The blades align from north to south, typically reach up to about 550 yards (500 meters) high and are spaced about 2-4 miles (3-5 kilometers). Thus they are among the planets steepest features. They are “perched on a much broader set of rounded ridges that are separated by flat valley floors,” according to descriptions from the New Horizons science team.

Mission scientists have also noted that the bladed terrain has the texture of “snakeskin” owing to their “scaly raised relief.”

In the companion global image from NASA (below), the bladed terrain is outlined in red and shown to extend quite far to the east of Tombaugh Regio.

The composite image was taken on July 13, 2015, the day before the closest approach flyby, when the probe was farther away thus shows lower resolution. It combines a pair of images from two of the science instruments – a Ralph/Multispectral Visible Imaging Camera (MVIC) color scan and an image from the Long Range Reconnaissance Imager (LORRI).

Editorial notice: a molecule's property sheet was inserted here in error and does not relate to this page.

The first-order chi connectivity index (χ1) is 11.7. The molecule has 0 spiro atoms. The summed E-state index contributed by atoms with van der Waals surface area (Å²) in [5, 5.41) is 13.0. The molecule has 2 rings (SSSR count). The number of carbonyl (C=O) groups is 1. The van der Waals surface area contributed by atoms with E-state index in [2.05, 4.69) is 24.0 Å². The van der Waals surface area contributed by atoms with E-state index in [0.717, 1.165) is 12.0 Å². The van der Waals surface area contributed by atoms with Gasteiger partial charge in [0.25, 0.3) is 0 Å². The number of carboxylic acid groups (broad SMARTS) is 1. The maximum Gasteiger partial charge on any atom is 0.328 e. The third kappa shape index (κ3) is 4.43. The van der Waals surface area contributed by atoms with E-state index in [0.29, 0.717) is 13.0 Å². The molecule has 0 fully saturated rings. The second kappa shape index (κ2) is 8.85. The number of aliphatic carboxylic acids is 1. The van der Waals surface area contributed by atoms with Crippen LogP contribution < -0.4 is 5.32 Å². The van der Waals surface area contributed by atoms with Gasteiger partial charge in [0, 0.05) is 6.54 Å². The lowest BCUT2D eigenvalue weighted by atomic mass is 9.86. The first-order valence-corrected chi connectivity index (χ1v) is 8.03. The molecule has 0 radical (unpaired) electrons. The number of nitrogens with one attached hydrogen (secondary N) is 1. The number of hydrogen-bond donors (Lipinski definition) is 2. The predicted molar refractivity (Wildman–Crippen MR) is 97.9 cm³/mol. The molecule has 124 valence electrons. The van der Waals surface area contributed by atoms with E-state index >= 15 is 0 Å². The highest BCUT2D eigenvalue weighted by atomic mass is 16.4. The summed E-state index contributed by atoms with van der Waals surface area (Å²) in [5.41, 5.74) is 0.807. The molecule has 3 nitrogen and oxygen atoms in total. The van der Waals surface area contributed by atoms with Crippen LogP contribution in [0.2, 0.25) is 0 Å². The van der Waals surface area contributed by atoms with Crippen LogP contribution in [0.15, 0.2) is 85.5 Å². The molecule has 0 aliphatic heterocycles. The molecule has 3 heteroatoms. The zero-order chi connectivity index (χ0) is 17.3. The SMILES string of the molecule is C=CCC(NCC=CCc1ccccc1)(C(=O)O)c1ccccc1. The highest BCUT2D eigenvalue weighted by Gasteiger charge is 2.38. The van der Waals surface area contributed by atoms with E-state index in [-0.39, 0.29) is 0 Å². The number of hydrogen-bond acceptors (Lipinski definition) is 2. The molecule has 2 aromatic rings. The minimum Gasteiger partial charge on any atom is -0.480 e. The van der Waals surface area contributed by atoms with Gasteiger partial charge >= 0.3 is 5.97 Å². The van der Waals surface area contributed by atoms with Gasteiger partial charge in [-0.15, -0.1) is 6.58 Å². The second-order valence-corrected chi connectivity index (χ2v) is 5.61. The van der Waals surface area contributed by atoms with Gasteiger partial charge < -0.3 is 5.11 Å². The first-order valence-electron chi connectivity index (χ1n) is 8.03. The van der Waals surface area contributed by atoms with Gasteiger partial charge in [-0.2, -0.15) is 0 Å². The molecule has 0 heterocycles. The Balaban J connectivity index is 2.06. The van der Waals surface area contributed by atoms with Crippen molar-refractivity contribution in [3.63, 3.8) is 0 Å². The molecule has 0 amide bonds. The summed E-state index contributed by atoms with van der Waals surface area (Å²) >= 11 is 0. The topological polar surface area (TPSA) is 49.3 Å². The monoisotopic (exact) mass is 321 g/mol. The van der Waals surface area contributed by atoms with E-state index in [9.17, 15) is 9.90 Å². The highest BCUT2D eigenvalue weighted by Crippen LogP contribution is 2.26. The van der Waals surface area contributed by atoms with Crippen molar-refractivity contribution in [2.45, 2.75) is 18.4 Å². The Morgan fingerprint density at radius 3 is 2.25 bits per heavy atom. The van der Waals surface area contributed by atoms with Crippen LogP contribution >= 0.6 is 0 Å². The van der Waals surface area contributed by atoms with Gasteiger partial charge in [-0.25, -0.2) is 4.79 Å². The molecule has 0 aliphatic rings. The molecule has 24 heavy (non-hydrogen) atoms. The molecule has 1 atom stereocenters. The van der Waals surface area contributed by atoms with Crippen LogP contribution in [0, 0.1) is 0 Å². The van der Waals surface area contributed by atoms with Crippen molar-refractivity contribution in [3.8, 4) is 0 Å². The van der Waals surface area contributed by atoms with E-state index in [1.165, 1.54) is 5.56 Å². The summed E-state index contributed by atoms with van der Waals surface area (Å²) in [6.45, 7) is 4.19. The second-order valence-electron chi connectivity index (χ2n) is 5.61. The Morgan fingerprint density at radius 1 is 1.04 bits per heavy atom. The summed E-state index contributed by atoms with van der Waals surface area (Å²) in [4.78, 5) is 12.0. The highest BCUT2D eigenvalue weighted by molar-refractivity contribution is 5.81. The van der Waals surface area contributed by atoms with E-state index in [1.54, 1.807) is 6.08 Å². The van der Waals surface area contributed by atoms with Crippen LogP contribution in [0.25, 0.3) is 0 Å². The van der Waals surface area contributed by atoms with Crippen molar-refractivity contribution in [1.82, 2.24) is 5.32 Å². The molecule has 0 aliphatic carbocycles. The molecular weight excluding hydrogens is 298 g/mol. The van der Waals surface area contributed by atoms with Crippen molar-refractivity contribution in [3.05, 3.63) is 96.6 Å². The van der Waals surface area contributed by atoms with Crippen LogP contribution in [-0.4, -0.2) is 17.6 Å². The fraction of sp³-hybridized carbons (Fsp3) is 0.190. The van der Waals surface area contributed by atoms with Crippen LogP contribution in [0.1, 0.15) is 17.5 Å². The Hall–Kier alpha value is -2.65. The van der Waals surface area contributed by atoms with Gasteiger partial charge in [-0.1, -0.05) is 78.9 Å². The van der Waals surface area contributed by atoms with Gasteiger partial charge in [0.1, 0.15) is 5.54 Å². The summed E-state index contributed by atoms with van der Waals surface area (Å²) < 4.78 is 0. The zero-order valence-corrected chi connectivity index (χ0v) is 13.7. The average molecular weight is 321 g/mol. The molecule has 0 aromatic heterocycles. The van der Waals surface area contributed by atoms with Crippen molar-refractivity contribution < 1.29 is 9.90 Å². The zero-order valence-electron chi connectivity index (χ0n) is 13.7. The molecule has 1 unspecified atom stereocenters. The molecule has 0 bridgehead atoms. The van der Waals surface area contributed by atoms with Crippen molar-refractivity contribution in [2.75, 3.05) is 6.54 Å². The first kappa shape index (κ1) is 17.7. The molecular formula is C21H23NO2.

The MVIC scan was taken from a range of 1 million miles (1.6 million kilometers), at a resolution of 20 miles (32 kilometers) per pixel. The corresponding LORRI image was obtained from roughly the same range, but has a higher spatial resolution of 5 miles (8 kilometers) per pixel, say officials.

Scientists have developed several possible theories about the origins of the bladed terrain, including erosion from evaporating ices or deposition of methane ices.

Measurements from the Linear Etalon Imaging Spectral Array (LEISA) instrument reveal that that this region “is composed of methane (CH4) ice with a smattering of water,” reports New Horizons researcher Orkan Umurhan.

He speculates that “the material making up the bladed terrain is a methane clathrate. A clathrate is a structure in which a primary molecular species (say water, or H2O) forms a crystalline ‘cage’ to contain a guest molecule (methane or CH4, for example).”